Ombudsman Marie Rinfret says Quebec's CAQ government has failed to understand that the immigration files it wants to shred are "above all, life projects." (Radio-Canada)

Quebec ombudsman rips CAQ’s handling of immigration file and files

There’s been another twist in the ongoing drama affecting potential immigrants to Quebec, many of whom the new Coalition Avenir Quebec government of Francois Legault would just as soon see apply to live somewhere else.

The province’s ombudsman, Marie Rinfret says Immigration Minister Simon Jolin-Barrette owes immigrants an apology over the government’s plan to shred 18,000 application files, a policy that if instituted would send people to the back of the immigration line, a move that could cost them years.

In December, Jolin-Barette tabled details of a policy that would reduce the number of immigrants coming to Quebec by more than 20 per cent–to 40,000 in 2019, down from 50,000 in 2018.

(A Superior Court judge on Monday issued a 10-day injunction that forces the provincial immigration ministry to resume processing the files.)

Ombudsman Rinfret wants an apology from Simon Jolin-Barrette over the CAQ’s handling of its proposed immigration policy. (CBC)

Earlier this month the government confirmed its plans to discard 18,139 unprocessed files from skilled workers, though the applicants would be free to reapply under a new system and be refunded for their application.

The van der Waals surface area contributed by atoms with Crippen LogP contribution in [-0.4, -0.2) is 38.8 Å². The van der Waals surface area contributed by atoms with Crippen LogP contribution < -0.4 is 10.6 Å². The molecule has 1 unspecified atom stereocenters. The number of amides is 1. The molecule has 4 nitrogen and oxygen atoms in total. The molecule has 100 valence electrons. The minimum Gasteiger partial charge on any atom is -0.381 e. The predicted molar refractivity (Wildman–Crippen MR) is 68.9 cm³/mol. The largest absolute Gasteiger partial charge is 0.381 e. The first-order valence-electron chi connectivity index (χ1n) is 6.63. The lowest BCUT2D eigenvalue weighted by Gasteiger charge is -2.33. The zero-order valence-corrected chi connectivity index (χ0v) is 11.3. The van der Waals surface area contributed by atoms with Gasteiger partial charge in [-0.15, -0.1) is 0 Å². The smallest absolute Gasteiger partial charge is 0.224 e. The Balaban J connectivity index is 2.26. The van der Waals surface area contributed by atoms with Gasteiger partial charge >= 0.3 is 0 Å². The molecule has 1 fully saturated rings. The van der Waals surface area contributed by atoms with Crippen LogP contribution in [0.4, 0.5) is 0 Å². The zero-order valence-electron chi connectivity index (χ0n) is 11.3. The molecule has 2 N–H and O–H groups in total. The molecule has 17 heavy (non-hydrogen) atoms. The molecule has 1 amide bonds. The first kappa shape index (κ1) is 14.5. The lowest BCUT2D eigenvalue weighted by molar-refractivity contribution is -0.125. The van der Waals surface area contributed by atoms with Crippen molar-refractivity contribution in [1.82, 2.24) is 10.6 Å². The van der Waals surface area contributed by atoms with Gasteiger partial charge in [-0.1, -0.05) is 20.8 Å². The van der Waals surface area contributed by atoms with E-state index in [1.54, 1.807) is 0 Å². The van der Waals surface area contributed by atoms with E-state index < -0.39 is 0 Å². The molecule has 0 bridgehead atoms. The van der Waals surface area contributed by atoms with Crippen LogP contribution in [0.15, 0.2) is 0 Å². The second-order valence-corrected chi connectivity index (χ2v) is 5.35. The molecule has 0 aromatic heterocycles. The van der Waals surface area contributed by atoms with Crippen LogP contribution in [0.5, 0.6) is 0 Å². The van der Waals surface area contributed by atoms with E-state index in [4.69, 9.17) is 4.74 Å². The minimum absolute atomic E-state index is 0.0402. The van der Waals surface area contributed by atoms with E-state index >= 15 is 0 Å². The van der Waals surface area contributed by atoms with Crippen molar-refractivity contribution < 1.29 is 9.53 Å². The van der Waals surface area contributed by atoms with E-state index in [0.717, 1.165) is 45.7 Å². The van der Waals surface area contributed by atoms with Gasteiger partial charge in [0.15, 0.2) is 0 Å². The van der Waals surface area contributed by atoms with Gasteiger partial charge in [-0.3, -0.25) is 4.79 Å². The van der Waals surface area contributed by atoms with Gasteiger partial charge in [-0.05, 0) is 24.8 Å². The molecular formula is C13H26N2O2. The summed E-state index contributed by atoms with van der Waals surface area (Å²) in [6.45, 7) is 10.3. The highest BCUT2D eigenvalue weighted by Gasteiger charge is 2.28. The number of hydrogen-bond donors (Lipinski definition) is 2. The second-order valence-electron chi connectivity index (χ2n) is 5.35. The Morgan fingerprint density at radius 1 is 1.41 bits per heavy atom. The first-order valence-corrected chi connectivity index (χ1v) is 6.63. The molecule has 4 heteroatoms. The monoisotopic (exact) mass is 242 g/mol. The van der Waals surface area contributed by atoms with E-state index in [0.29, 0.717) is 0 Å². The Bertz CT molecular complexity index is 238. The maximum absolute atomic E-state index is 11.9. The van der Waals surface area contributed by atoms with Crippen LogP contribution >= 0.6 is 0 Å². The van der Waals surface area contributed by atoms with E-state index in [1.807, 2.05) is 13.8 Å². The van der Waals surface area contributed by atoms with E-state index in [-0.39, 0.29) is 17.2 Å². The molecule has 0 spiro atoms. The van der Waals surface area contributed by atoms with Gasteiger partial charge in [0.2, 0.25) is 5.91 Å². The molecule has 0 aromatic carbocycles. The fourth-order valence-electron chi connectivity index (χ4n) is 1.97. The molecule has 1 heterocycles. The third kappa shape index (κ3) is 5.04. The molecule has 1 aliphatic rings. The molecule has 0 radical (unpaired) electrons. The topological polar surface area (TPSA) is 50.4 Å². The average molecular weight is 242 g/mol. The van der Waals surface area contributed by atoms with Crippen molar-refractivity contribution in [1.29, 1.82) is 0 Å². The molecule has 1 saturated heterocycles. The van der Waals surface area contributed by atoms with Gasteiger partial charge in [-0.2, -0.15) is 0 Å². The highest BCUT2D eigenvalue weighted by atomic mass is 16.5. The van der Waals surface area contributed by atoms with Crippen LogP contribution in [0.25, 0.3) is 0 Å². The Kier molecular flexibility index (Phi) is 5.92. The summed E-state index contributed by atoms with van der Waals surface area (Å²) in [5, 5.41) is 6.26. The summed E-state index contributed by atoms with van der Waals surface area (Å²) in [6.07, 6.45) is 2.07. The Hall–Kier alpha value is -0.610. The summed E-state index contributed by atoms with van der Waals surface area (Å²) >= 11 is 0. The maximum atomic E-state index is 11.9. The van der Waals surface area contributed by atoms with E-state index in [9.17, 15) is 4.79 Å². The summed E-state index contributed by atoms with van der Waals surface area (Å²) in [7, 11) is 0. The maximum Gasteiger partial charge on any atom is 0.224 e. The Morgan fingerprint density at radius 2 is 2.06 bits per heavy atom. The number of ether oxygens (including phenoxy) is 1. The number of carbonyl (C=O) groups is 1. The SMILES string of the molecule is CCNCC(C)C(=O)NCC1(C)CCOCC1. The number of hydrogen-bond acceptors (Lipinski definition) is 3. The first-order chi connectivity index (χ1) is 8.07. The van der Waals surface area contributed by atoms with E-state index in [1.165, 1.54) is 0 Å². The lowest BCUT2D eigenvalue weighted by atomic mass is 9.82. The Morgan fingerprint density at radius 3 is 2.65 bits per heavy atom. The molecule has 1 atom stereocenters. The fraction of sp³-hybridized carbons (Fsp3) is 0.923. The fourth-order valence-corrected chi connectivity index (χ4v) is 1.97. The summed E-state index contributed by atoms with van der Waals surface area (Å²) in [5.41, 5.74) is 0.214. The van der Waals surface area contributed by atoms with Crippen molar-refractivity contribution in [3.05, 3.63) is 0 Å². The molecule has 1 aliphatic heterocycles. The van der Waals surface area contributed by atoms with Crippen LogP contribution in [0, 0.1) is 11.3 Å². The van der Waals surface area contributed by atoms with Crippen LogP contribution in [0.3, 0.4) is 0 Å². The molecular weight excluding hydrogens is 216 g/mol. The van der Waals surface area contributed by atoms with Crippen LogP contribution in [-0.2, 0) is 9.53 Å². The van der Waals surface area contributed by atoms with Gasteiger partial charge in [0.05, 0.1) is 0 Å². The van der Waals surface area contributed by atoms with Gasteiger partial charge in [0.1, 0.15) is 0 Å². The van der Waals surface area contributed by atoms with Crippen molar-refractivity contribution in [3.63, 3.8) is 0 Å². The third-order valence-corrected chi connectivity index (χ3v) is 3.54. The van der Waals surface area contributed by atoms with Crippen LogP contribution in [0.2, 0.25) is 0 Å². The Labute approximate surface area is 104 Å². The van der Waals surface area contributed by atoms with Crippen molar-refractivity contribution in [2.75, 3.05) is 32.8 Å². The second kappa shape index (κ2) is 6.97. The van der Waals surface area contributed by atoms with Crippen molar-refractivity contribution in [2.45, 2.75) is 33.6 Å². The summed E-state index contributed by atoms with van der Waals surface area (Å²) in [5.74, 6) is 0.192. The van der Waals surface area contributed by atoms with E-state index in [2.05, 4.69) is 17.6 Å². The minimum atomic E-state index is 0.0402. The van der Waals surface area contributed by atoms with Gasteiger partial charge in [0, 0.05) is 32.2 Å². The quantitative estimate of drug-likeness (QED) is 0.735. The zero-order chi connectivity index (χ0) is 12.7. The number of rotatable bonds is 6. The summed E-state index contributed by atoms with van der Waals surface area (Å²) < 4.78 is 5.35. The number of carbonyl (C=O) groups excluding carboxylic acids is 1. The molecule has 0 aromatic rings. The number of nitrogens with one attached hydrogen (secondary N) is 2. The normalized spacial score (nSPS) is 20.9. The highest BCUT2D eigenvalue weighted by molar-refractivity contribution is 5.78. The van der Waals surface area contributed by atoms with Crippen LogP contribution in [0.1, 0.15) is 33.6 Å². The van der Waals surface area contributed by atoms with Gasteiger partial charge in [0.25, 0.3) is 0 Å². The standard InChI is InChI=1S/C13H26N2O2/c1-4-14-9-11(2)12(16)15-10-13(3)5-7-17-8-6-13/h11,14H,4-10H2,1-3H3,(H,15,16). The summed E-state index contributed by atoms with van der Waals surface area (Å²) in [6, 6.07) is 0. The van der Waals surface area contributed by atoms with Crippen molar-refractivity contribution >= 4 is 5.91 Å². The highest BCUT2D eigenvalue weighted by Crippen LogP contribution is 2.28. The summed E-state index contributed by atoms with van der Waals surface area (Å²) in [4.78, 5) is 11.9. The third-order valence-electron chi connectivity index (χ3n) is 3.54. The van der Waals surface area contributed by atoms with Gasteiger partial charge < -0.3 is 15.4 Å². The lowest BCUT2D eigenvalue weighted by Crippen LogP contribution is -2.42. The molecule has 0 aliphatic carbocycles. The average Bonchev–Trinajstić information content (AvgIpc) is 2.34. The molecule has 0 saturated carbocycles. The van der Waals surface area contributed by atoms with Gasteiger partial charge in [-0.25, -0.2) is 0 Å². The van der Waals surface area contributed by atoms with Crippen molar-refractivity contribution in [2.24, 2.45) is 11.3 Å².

Rinfret says the government has failed to understand that the files are “above all, life projects.”

She says the 18,000 files represent the lives of 45,000 people, 6,000 of whom are already living in Quebec.

And she says those 6,000 people already in Quebec should get priority treatment.

The others not living here yet, Rinfret says, should have their fees refunded with interest.

Rinfret made the comments in a 10-page brief she presented Wednesday to a legislature committee studying the policy, looking directly as Jolin-Barrette as she made her presentation.

With files from Montreal Gazette, CP

Categories: Immigration & Refugees, International, Politics, Society
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